Sid Meier's Civilization: Beyond Earth

Discussion in 'Gaming' started by cmdrmonkey, Oct 21, 2014.

  1. Anyone else looking forward to this? It's supposed to basically be a modernized version of Alpha Centauri. Set after the collapse of civilization on Earth, it's about the colonization of other worlds by the survivors. It will be coming out this Friday. I've never played a Sid Meier game that wasn't fantastic, so this will be a day one purchase for me.

    It's a PC exclusive of course because filthy, uneducated console peasants lack the intellect of the glorious PC gaming master race that is needed to play a game like this.

  2. I've never disliked a Sid Meier game... but I haven't played one since Civ-IV. I used to cheat after awhile and fucking conquer like the badass mofo I am. I never played the space versions.
  3. Did they ever fix the computer AI in Civilization? Back in the '90s, every game would end the same way: the civilization that was the furthest away on the map would always magically show up with bombers and nukes at the stage that every other civilization had cannons and muskets.
  4. The AI has gotten better. On normal difficulty it tends to keep pace reasonably well with the player with no civilizations being too far ahead, at least in Civ V. Also, it doesn't just sit around waiting to get conquered. It wages pretty well organized military campaigns using massed units, often sending a huge number of units right at your capital.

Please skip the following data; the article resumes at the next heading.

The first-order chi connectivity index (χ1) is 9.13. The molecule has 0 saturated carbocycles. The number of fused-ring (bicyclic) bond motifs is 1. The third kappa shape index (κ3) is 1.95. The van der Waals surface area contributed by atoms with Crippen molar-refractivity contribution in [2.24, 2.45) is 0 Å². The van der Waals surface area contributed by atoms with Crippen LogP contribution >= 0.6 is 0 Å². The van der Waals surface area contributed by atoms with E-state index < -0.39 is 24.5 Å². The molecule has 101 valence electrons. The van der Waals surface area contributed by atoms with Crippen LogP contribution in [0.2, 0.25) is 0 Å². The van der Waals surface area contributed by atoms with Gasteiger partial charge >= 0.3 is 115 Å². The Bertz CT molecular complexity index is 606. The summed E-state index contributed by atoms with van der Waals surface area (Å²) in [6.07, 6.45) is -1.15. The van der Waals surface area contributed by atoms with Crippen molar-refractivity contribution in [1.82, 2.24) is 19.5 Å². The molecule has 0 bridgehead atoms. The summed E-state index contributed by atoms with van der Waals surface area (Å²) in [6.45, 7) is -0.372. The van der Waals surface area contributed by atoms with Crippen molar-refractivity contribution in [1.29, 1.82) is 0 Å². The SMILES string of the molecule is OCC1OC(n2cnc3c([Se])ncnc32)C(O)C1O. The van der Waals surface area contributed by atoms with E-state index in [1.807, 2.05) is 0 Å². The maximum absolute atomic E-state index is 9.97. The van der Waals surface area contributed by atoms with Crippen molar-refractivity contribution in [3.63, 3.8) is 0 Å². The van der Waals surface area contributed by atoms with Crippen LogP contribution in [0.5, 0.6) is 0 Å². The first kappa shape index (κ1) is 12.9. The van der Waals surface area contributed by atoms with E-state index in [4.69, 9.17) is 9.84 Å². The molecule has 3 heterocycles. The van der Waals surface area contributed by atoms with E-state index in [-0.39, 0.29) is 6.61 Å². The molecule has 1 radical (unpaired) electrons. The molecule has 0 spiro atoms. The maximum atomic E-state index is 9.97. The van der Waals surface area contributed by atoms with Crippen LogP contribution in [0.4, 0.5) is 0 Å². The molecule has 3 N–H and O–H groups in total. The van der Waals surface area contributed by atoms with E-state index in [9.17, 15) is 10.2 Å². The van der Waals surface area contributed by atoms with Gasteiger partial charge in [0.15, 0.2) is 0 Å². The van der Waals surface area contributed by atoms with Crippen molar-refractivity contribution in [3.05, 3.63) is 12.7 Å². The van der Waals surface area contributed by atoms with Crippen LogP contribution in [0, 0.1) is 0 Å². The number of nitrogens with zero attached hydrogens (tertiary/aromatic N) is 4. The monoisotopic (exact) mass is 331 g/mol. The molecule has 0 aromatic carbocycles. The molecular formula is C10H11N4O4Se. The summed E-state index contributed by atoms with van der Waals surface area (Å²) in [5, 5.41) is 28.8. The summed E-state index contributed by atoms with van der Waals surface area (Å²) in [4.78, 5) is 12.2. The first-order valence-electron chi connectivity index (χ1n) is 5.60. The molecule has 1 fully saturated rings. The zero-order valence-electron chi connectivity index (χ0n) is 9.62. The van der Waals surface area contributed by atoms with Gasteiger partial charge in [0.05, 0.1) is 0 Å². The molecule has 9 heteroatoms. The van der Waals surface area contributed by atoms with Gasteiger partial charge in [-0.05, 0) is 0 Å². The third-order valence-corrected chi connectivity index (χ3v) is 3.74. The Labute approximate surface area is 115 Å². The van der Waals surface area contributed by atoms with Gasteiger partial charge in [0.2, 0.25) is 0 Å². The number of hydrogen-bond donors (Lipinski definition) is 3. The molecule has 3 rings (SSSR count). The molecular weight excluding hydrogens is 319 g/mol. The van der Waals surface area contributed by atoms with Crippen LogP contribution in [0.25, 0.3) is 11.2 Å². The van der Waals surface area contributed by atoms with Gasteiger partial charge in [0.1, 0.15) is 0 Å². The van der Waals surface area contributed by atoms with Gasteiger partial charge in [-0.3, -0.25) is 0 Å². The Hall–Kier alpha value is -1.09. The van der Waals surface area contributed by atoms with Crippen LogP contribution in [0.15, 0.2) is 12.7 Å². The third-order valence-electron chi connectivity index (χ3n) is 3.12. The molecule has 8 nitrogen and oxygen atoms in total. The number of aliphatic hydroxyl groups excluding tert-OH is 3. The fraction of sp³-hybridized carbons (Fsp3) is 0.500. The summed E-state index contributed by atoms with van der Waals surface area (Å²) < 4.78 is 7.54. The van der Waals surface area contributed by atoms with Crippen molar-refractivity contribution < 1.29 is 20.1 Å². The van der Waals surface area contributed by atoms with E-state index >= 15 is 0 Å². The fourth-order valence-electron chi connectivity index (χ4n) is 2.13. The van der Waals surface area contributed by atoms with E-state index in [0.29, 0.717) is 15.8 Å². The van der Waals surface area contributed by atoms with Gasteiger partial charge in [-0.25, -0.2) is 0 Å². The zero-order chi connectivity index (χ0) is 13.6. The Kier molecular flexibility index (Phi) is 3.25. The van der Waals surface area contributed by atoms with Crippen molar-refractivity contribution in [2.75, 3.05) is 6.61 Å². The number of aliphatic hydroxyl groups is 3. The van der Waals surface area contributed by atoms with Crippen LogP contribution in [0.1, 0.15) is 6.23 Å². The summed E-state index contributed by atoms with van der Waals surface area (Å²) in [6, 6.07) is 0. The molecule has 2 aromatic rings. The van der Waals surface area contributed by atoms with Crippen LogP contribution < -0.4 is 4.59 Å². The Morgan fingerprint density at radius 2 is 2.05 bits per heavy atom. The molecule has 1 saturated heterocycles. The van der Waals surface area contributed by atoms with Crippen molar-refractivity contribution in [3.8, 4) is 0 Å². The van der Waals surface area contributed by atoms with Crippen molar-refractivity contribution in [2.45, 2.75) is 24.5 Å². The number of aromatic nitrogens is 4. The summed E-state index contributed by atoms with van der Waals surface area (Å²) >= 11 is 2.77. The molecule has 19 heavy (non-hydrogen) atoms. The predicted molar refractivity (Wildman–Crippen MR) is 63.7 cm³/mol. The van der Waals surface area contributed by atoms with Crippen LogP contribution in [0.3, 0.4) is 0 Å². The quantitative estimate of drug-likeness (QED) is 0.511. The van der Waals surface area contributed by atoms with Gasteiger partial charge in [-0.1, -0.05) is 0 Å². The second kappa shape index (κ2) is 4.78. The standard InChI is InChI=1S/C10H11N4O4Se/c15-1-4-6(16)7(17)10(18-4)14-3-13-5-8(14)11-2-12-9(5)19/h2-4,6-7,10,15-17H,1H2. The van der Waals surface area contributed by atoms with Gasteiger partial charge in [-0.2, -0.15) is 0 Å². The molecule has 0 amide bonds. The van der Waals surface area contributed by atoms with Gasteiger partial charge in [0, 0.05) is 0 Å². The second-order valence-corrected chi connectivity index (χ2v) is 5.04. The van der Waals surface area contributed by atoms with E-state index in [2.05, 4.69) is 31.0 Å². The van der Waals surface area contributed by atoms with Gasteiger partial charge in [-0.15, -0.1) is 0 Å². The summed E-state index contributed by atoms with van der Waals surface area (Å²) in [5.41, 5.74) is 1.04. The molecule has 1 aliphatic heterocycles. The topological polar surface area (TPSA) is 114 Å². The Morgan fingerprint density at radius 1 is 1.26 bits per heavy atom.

On the highest difficulties it still cheats horribly. Except now it's every AI that is cheating, and you will be the one with spearman against M1 Abrams tanks and stealth bombers being sent at you by multiple opponents. In their defense though, they make it well known when you pick those higher difficulties that you will be up against cheating AI. It's right in the description.
  5. Good to hear, as I was thinking that the planet colonization idea would make it even easier for the old '90s CPU cheats to come into play. You spend days conquering your own planet, and then the superior alien civilization from across the galaxy shows up and kicks you to the curb...
  6. This is one of those games that I'm interested in but will definitely wait for some complete reviews before I consider purchasing.
  7. Reviews on this are pretty medicore. IGN 7.9, Gamespot 7. Kind of glad I didn't buy it now. I think I'm going to hold off until it gets some patches and expansions and gets really cheap.

    Civ games always score 9s and 10s across the board, so this must be seriously flawed to be getting 7s.
  8. These game are always fun but it gets frustrating once you feel like the AI is cheating or even if it's acting stupidly on purpose. It's like you never know the right balance until you're 10 hours into it. I'll probably get it someday when it's cheaper.
  9. Yeah it's always hard to get the AI right in these games. If it's too dumb, it doesn't present a challenge. If it's obviously cheating, things feel unfair and rigged. Civ V after a lot of patching seemed to have the AI just about right.

    Often with the civ games the expansions fix glaring issues. The vanilla version of Civ 3 was a mess. I never played it with the expansions, but I heard it actually got quite good later.
  10. $37.49 at